Outwardly, nothing was amiss when a 40-foot-long container was unloaded last February at the Port of Los Angeles after an 11-day voyage aboard the cargo ship Hanjin Mokpo from South Korea.
The container was stacked on the dock, and a day or so later was hauled about 20 miles to a Compton warehouse, where clerks unpacked the cargo, including a battered plywood crate. Soon the crate was loaded on a truck for a three-week, cross-country trip.
It was not until the crate reached its final destination at Amersham Corp., northwest of Boston, that an alarm sounded, warning that the cargo contained potentially dangerous levels of radiation.
The incident touched off a far-reaching federal investigation into how the shipping crate slipped undetected through the harbor, crossed the country by truck and exposed dozens of unsuspecting people to a pellet of Iridium-192, a radioactive isotope typically used to X-ray the strength of industrial welds. It also has rekindled debate over the safety of shipping radioactive materials on the nation's highways.
The crate contained 14 stainless steel carrying cases designed to transport radioactive materials used for industrial purposes. The shippers believed that the cases were empties being returned to Amersham, which manufactures and distributes radiographic materials.
What workers who handled the crate on the dock, at the warehouse and in the truck did not know was that one of the supposedly empty cases contained a radioactive pellet.
They also were unaware that somewhere en route to Massachusetts the pellet had become dislodged from the side of the carrying case designed to shield the public from radiation.
A 150-page report released in May by the U.S. Nuclear Regulatory Commission concluded that the shipment of the pellet was inadvertent and that no one was exposed to doses of radiation large enough to significantly increase their risk of getting cancer. But it cautioned that the pellet "had the potential to cause high radiation exposure to members of the general public."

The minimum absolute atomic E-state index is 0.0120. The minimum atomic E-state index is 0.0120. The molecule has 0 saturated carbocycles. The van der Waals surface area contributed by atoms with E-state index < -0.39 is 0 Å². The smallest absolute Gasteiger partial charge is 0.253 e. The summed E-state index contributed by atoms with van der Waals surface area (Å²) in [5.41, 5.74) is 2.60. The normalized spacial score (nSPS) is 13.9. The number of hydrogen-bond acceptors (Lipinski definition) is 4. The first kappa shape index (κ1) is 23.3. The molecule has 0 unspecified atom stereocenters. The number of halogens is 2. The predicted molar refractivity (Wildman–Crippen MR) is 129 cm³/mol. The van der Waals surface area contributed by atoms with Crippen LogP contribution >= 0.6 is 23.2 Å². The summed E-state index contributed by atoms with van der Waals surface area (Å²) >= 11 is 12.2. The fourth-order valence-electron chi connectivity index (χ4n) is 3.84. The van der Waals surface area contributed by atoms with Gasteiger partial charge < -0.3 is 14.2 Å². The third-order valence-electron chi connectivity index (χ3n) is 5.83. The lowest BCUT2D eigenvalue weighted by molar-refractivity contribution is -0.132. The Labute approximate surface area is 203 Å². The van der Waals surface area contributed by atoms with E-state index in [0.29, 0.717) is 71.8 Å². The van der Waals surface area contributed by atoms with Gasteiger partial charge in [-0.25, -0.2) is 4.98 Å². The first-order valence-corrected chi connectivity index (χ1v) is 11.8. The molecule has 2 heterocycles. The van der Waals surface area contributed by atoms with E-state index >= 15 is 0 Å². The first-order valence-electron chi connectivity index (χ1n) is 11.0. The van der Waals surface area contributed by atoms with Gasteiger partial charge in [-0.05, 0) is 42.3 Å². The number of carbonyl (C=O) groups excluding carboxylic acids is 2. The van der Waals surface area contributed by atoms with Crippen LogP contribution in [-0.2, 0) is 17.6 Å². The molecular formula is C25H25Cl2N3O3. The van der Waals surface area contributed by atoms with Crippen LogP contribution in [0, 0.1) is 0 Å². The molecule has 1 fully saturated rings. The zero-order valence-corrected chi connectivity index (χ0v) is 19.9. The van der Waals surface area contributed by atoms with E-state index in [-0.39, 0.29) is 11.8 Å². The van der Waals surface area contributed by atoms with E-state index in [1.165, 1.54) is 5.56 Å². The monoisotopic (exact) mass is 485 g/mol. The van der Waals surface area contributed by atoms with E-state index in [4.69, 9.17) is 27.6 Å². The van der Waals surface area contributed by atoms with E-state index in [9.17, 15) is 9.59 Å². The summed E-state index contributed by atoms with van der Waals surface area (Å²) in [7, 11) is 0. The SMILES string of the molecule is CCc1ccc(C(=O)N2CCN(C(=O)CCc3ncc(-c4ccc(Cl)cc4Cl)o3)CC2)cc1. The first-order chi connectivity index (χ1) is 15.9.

After tracking the crate's movements, investigators placed the blame on the South Korean shippers for allegedly failing to heed U.S. government safety rules by not labeling the crate and its contents as radioactive. There were no warning signs on the truck that took the cargo cross-country--through parts of Los Angeles, Orange and San Bernardino counties as well as the cities of Albuquerque, Oklahoma City, St. Louis, Baltimore and Philadelphia.
The U.S. Department of Transportation is continuing to look into the shipment and is "considering taking enforcement action" against those responsible in South Korea, said John O'Connell, an official in the department's office of hazardous materials. The shippers could face civil fines of up to $10,000 a day for each day the shipment was in transit.
In fact, the South Korean shipper, NDI Corp., believed the containers were empty, according to K.Y. Kim, the company's president. But he acknowledged that his firm failed to adequately check the carriers before packing them.
However, even if the crate and shipping papers were properly labeled, "nothing would have changed" in the way it was transported because no one knew the radioactive source had been dislodged from the carrying case's shielded portion, according to Willard Brown, who headed the Nuclear Regulatory Commission team that investigated the accident.
The failure to follow shipping regulations is "sort of a moot point," Brown said, because "what (the South Koreans) failed to do was test the units before they were shipped."
Brown said that between 1985 and 1989 there were at least nine other unmarked shipments from South Korea. But in those cases, he said, the radioactive source remained in the shielded half of the compartment.
The Amersham incident points out gaps in the government safety system devised to protect the public from potential accidents involving nuclear shipments.
The U.S. Department of Energy estimates that every year at least 2 million shipments of radioactive materials are transported across the nation in trucks, trains, planes and barges. Almost two-thirds of the shipments are for medical purposes, with the balance used in nuclear power plants, industry and research.
Although federal investigators minimize the risk associated with the Amersham incident, the Sandia National Laboratory in New Mexico says that between 1971 and 1989 there were 3,213 radioactive packages involved in transportation accidents. Forty-six of those accidents involved packages designed to withstand major wrecks without releasing their contents. None of the accidents have exposed the public to radiation.
However, people have been exposed to radiation released in accidents involving lower-level nuclear products carried in weaker kinds of packages, the lab reported. Most involved only small amounts of radioactive materials.